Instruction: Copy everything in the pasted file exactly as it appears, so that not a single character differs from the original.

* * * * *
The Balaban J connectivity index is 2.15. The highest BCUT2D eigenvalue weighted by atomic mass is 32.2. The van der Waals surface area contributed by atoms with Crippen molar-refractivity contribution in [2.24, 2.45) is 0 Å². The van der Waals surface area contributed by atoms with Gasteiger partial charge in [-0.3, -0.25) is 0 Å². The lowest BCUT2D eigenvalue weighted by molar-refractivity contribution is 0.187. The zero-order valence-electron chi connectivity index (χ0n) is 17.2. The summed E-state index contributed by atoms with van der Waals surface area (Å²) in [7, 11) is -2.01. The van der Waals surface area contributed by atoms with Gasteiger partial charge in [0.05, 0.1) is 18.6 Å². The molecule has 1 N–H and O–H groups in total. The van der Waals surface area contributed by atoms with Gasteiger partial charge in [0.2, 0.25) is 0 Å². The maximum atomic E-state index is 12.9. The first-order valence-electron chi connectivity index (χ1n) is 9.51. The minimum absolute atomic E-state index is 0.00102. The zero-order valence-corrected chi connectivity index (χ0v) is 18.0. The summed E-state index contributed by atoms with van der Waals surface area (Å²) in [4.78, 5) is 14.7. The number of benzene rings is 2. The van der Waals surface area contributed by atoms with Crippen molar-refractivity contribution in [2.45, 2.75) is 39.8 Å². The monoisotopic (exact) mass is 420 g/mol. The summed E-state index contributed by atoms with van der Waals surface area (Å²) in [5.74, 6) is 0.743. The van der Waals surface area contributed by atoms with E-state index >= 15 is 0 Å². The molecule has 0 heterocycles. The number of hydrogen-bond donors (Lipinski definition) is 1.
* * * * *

The Balaban J connectivity index is 2.15. The highest BCUT2D eigenvalue weighted by atomic mass is 32.2. The van der Waals surface area contributed by atoms with Crippen molar-refractivity contribution in [2.24, 2.45) is 0 Å². The van der Waals surface area contributed by atoms with Gasteiger partial charge in [-0.3, -0.25) is 0 Å². The lowest BCUT2D eigenvalue weighted by molar-refractivity contribution is 0.187. The zero-order valence-electron chi connectivity index (χ0n) is 17.2. The summed E-state index contributed by atoms with van der Waals surface area (Å²) in [7, 11) is -2.01. The van der Waals surface area contributed by atoms with Gasteiger partial charge in [0.05, 0.1) is 18.6 Å². The molecule has 1 N–H and O–H groups in total. The van der Waals surface area contributed by atoms with Gasteiger partial charge in [0.2, 0.25) is 0 Å². The maximum atomic E-state index is 12.9. The first-order valence-electron chi connectivity index (χ1n) is 9.51. The minimum absolute atomic E-state index is 0.00102. The zero-order valence-corrected chi connectivity index (χ0v) is 18.0. The summed E-state index contributed by atoms with van der Waals surface area (Å²) in [4.78, 5) is 14.7. The number of benzene rings is 2. The van der Waals surface area contributed by atoms with Crippen molar-refractivity contribution in [2.45, 2.75) is 39.8 Å². The monoisotopic (exact) mass is 420 g/mol. The summed E-state index contributed by atoms with van der Waals surface area (Å²) in [5.74, 6) is 0.743. The van der Waals surface area contributed by atoms with E-state index >= 15 is 0 Å². The molecule has 0 heterocycles. The number of hydrogen-bond donors (Lipinski definition) is 1.